Carnegie Mellon University
February 27, 2017

Glue-X Experiment Observes First Charm Quarks at Jefferson Lab Accelerator

By Jocelyn Duffy

Glue-X Experiment Observes First Charm Quarks at Jefferson Lab Accelerator

Jefferson Lab Deputy Director Robert McKeown (left) presents a plaque commemorating the first observation of charm quarks at J-Lab to the GlueX Collaboration. Shown receiving the award (right to left) are Eugene Chudakov, J-Lab Hall Leader, Matthew Sheperd (IU), GlueX Deputy Spokesperson and Curtis Meyer (CMU) GlueX Spokesperson.Jefferson Lab Deputy Director Robert McKeown (left) presents a plaque commemorating the first observation of charm quarks at J-Lab to the GlueX Collaboration. Shown receiving the award (right to left) are Eugene Chudakov, J-Lab Hall Leader, Matthew Sheperd (IU), GlueX Deputy Spokesperson and Curtis Meyer (CMU) GlueX Spokesperson.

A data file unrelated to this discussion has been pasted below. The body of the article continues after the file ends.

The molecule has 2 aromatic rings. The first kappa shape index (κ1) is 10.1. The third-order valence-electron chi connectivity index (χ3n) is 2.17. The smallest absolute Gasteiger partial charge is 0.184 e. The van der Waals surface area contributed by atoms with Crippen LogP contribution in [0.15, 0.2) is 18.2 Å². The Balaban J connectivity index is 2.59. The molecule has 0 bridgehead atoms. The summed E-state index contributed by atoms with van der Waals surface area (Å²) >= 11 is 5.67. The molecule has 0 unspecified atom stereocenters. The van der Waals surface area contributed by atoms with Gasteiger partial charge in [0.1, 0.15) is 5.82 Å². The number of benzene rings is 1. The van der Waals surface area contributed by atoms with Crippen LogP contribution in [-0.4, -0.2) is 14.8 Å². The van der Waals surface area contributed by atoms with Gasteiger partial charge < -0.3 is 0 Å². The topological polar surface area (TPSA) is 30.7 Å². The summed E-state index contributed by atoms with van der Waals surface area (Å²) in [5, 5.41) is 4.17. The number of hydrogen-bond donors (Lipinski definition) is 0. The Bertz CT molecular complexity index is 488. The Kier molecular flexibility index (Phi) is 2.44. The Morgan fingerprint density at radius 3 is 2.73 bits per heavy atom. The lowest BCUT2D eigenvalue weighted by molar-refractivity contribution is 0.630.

The Jefferson Lab (J-Lab) particle accelerator has produced charm quarks. The particles were first observed by the Glue-X collaboration, marking a milestone for the accelerator. Scientists now can begin research that seeks to better understand these particles and the role they play in shaping the universe.

J-Lab commemorated this momentous observation by presenting an award to the Glue-X Collaboration on Feb. 16. Carnegie Mellon Physics Professor and Glue-X spokesperson Curtis Meyer accepted the award on behalf of the 125 scientists in the research group.

Quarks are elementary particles that are fundamental parts of all matter. The protons and neutrons found in the nucleus of all atoms are made up of up and down quarks, the lightest two quarks found in nature. There are four other heavier quarks, – charm, strange, top, and bottom quarks­ – that can only be produced by large particle accelerators. The existence of these heavier quarks is a critical to many properties of the universe.

The accelerator at J-Lab recently underwent an upgrade, doubling its energy to 12 GeV. This increase made it possible for charm quarks to be produced at J-Lab, enabling a physics program that will study charm quarks produced in near-threshold reactions where the available energy is just sufficient to create them.